Stocks take flight after Yellen vows continuity

Federal Reserve Chair Janet Yellen listens on Capitol Hill in Washington, Tuesday, Feb. 11, 2014, while testifying before the House Financial Services Committee. AP Photo/Cliff Owen

NEW YORK - The dollar and global equity markets rallied on Tuesday after Federal Reserve Chair Janet Yellen said she expects the U.S. central bank to continue trimming its bond purchases, a sign the Fed believes the economy is on track for further growth.

Stock indices on Wall Street surged more than 1 percent while the U.S. currency rebounded against the euro and gained against the yen after Yellen's testimony before the House Financial Services Committee.

The Dow Jones industrial average rose 193 points, or 1.2 percent, to close at 15,995. The benchmark S&P 500, which gained nearly 20 points to 1,820, has posted its best four-day performance in 13 months, gaining almost 4 percent. The index is now within 1.5 percentage points of its all-time high reached a month ago. The Nasdaq composite index also rose on the day.

Yellen said recent volatility in global financial markets did "not pose a substantial risk to the U.S. economic outlook" and reiterated that the Fed was on track to keep scaling back its economic stimulus.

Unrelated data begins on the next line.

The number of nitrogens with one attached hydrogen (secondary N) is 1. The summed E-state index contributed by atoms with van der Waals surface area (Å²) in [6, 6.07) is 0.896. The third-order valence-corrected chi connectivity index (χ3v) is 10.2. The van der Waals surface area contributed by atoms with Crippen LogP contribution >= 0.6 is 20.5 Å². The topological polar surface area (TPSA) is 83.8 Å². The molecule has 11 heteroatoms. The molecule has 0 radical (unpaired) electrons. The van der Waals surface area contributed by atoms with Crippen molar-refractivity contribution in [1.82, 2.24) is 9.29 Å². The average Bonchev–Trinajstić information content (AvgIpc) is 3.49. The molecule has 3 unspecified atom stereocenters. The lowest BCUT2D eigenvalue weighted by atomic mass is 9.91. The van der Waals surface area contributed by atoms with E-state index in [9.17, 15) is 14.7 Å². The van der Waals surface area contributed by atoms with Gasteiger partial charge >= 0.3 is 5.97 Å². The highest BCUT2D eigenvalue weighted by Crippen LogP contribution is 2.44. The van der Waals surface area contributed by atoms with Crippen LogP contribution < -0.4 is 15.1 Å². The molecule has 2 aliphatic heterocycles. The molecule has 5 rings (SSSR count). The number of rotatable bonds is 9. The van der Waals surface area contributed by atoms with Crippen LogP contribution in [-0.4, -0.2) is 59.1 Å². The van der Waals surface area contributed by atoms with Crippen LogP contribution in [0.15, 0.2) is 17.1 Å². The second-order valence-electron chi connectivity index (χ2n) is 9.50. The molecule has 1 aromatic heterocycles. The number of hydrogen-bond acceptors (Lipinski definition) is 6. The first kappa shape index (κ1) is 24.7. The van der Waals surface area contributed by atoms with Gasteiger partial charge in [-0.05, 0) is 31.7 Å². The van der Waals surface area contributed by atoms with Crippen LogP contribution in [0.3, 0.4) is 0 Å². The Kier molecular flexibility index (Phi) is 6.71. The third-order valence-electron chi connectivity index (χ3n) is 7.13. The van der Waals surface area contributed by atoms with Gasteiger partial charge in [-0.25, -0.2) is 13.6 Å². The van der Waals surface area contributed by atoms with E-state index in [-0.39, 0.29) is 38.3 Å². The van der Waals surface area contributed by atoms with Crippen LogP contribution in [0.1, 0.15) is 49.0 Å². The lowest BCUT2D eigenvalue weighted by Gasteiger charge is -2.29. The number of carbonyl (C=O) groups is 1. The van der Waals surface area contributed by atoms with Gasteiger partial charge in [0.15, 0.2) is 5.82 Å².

A potential market headwind also appeared to be removed after Republican leaders in the U.S. House of Representatives agreed to advance legislation that extends Washington's borrowing authority for a year without conditions.

A vote expected late Tuesday would mark a dramatic shift from the confrontational fiscal tactics House Republicans have used over the past three years, culminating in last October's 16-day shutdown of the federal government in Washington.

Stocks in Europe, emerging markets and Canada also rallied as Yellen emphasized continuity in the Fed's policy, saying she strongly supports the tact of her predecessor, Ben Bernanke.

"The last thing she wants to do at this point is complicate things or muddy a well-established message. 'Do no harm' is her motto unless the data changes more than we have seen so far," said Brad McMillan, chief investment officer at Commonwealth Financial in Waltham, Mass.

MSCI's all-country world index, which measures stock performance in 45 countries, and its emerging markets index both gained 1.1 percent.

In Europe, the FTSEurofirst 300 index of leading regional shares closed up 1.25 percent at 1,317.30. Stock markets in Brazil and Mexico jumped more than 1.5 percent, while Bay Street in Toronto rose 0.93 percent.

"'Stay the course' is in my opinion the message the Street wanted to hear," said Phil Orlando, chief equity strategist at Federated Investors in New York. "The Fed believes these weather issues, these (emerging market) issues are transitory and we are in a sustainable growth path for U.S. GDP."

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